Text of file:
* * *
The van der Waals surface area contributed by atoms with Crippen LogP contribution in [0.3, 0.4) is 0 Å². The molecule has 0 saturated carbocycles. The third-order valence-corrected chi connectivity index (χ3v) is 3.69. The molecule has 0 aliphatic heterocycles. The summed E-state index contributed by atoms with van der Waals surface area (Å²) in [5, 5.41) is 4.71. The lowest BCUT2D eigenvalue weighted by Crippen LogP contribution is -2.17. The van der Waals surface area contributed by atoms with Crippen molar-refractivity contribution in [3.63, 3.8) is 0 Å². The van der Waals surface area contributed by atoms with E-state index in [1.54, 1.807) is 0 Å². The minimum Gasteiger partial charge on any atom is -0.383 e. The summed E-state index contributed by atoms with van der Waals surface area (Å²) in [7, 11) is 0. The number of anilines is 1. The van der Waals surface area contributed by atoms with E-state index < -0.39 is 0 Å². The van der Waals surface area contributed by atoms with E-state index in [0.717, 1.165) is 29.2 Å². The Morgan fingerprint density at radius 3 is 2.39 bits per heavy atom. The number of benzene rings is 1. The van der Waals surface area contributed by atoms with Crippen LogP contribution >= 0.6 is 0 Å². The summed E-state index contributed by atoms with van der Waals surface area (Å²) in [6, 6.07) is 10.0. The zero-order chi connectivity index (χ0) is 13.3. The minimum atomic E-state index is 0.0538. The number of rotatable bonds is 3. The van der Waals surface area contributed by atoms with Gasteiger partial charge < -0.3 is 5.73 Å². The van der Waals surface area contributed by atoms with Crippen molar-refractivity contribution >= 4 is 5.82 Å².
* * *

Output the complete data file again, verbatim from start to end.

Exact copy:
The van der Waals surface area contributed by atoms with Crippen LogP contribution in [0.3, 0.4) is 0 Å². The molecule has 0 saturated carbocycles. The third-order valence-corrected chi connectivity index (χ3v) is 3.69. The molecule has 0 aliphatic heterocycles. The summed E-state index contributed by atoms with van der Waals surface area (Å²) in [5, 5.41) is 4.71. The lowest BCUT2D eigenvalue weighted by Crippen LogP contribution is -2.17. The van der Waals surface area contributed by atoms with Crippen molar-refractivity contribution in [3.63, 3.8) is 0 Å². The van der Waals surface area contributed by atoms with E-state index in [1.54, 1.807) is 0 Å². The minimum Gasteiger partial charge on any atom is -0.383 e. The summed E-state index contributed by atoms with van der Waals surface area (Å²) in [7, 11) is 0. The number of anilines is 1. The van der Waals surface area contributed by atoms with E-state index < -0.39 is 0 Å². The van der Waals surface area contributed by atoms with E-state index in [0.717, 1.165) is 29.2 Å². The Morgan fingerprint density at radius 3 is 2.39 bits per heavy atom. The number of benzene rings is 1. The van der Waals surface area contributed by atoms with Crippen LogP contribution >= 0.6 is 0 Å². The summed E-state index contributed by atoms with van der Waals surface area (Å²) in [6, 6.07) is 10.0. The zero-order chi connectivity index (χ0) is 13.3. The minimum atomic E-state index is 0.0538. The number of rotatable bonds is 3. The van der Waals surface area contributed by atoms with Gasteiger partial charge < -0.3 is 5.73 Å². The van der Waals surface area contributed by atoms with Crippen molar-refractivity contribution >= 4 is 5.82 Å².